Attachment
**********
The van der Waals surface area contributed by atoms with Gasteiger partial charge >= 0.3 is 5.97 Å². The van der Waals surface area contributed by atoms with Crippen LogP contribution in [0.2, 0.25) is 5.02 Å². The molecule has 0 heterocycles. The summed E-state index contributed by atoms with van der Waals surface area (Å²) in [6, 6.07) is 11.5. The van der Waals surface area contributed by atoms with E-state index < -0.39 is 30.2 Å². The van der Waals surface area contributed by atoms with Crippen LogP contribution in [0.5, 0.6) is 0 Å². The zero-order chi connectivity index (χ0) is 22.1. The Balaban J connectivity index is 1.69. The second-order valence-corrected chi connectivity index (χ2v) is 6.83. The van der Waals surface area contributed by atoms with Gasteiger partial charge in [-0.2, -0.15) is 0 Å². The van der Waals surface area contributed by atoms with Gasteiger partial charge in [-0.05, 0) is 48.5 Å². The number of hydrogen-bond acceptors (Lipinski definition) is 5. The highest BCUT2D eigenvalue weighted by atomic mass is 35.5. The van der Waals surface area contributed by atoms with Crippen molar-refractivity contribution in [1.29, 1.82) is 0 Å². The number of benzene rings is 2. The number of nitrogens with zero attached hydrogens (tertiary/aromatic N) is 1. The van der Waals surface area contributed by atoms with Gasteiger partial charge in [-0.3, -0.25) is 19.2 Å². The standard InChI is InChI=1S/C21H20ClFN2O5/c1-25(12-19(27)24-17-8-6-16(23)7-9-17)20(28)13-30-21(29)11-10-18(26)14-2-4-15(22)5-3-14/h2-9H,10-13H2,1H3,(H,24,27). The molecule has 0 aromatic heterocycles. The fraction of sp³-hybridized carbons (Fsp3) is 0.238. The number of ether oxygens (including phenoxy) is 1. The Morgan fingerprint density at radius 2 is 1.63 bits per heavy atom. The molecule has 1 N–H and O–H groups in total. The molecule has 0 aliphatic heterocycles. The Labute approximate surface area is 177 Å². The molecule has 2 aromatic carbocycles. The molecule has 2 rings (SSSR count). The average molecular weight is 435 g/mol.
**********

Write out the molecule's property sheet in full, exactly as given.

The van der Waals surface area contributed by atoms with Gasteiger partial charge >= 0.3 is 5.97 Å². The van der Waals surface area contributed by atoms with Crippen LogP contribution in [0.2, 0.25) is 5.02 Å². The molecule has 0 heterocycles. The summed E-state index contributed by atoms with van der Waals surface area (Å²) in [6, 6.07) is 11.5. The van der Waals surface area contributed by atoms with E-state index < -0.39 is 30.2 Å². The van der Waals surface area contributed by atoms with Crippen LogP contribution in [0.5, 0.6) is 0 Å². The zero-order chi connectivity index (χ0) is 22.1. The Balaban J connectivity index is 1.69. The second-order valence-corrected chi connectivity index (χ2v) is 6.83. The van der Waals surface area contributed by atoms with Gasteiger partial charge in [-0.2, -0.15) is 0 Å². The van der Waals surface area contributed by atoms with Gasteiger partial charge in [-0.05, 0) is 48.5 Å². The number of hydrogen-bond acceptors (Lipinski definition) is 5. The highest BCUT2D eigenvalue weighted by atomic mass is 35.5. The van der Waals surface area contributed by atoms with Crippen molar-refractivity contribution in [1.29, 1.82) is 0 Å². The number of benzene rings is 2. The number of nitrogens with zero attached hydrogens (tertiary/aromatic N) is 1. The van der Waals surface area contributed by atoms with Gasteiger partial charge in [-0.3, -0.25) is 19.2 Å². The standard InChI is InChI=1S/C21H20ClFN2O5/c1-25(12-19(27)24-17-8-6-16(23)7-9-17)20(28)13-30-21(29)11-10-18(26)14-2-4-15(22)5-3-14/h2-9H,10-13H2,1H3,(H,24,27). The molecule has 0 aromatic heterocycles. The fraction of sp³-hybridized carbons (Fsp3) is 0.238. The number of ether oxygens (including phenoxy) is 1. The Morgan fingerprint density at radius 2 is 1.63 bits per heavy atom. The molecule has 1 N–H and O–H groups in total. The molecule has 0 aliphatic heterocycles. The Labute approximate surface area is 177 Å². The molecule has 2 aromatic carbocycles. The molecule has 2 rings (SSSR count). The average molecular weight is 435 g/mol.